I’ll be reading in my old hometown of North Bend at the King County Public Library Branch on Tuesday October 17th at 7:00 p.m. (for info) I’ll be there around 6:30 for coffee.
It’s been kind of fun and weird corresponding with the libraries at North Bend, Vicki Heck and Deborah Schneider. Part of this has been because growing up in Fall City and North Bend, the libraries were the only place where I could secretly find information about things like unicorns, perhaps not the most robust, burly interest of a boy growing up among flannel and air rifle toting young men.
It took me a long time to learn to read, but once I learned to read I couldn’t help but become bookish. In age before the internet, if you wanted to know anything that wasn’t right there in front of you, you had to read about it. This seems kind of banal, now, but it’s kind of freakish to see the amount of information that my daughter who is just learning to read takes for granted. For her reading is less about finding information and more about reducing the amount of information to mere words on a page, framed in a context where she can concentrate on them.
On the Canadian border, there are sometimes seen animals resembling horses, but with cloven hoofs, rough manes, a long straight horn upon the forehead, a curled tail like a wild boar, black eyes, and a neck like that of the stag. They live in the loneliest wilderness and are so shy that the males do not even pasture with the females except in the seasons of rut, when they are not so wild. As soon as this season is past, however, they fight not only with other beasts but even with those of their own kind — Olfert Dapper, Die Unbekante Neue Welt (1673)
This quote from a book with the authority of a German title and a very old date, made me convinced or allowed me to be convinced I would come across a unicorn on the face of Mount Si or when I was trespassing in the Cedar River Watershed.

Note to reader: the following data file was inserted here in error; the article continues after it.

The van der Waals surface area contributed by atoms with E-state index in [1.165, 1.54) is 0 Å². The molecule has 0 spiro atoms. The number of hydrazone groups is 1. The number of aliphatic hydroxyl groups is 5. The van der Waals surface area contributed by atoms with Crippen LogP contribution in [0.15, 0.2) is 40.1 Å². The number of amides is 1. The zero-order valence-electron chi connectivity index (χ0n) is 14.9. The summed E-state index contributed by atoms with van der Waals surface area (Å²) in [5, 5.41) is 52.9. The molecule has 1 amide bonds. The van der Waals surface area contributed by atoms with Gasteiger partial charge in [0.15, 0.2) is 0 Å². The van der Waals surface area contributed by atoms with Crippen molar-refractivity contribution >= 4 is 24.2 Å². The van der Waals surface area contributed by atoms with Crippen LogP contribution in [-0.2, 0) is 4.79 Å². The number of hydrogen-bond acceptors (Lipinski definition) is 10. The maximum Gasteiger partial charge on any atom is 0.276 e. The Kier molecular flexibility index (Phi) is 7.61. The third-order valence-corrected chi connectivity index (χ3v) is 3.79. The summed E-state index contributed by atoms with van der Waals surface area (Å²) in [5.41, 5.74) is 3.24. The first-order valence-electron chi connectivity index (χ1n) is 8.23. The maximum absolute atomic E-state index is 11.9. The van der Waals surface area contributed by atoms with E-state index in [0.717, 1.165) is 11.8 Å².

I found the book with this quote in the tiny Fall City Library at the edge of the Fall City Elementary school campus, across the street from a recently erected totem pole (even though the Snoqualmie tribe didn’t build totem poles) and the river that often jumped the banks and flooded the farmland north of the library. There was a red and white striped pole visible from the park across the street that measured the depth the river.
I wasn’t aware I could reserve books from other branches and instead had my parents drive me to the different libraries, where I would discover different things on the shelves. In the 1970s, The Snoqualmie Library was in a more modern building and the biggest of the three. I found Tintin’s comic books there — confused at first by the amount of text. Everyone was talking all of the time. I was also confused about the lack of superheroes. Even though I read Peanuts — Peanuts was a strip and Tintin was a book. They were bound in thick board and coated patterned papers. For years, I didn’t know what the covers of the books looked like and still prefer my idea of the bright comic books hidden behind the abstract library bindings.
The North Bend Library which has since moved into a large, lodge-style building used to be in a small, plain building. It had a huge collection of pulp books, and I read all of Conan from this library.
At the time, the libraries were my only ready access to books. The nearest bookstore was a used bookstore and paperback exchange in Redmond and a B.Dalton in the Bellevue Mall. Even the tiny Fall City library had a better stock of books than the B.Dalton.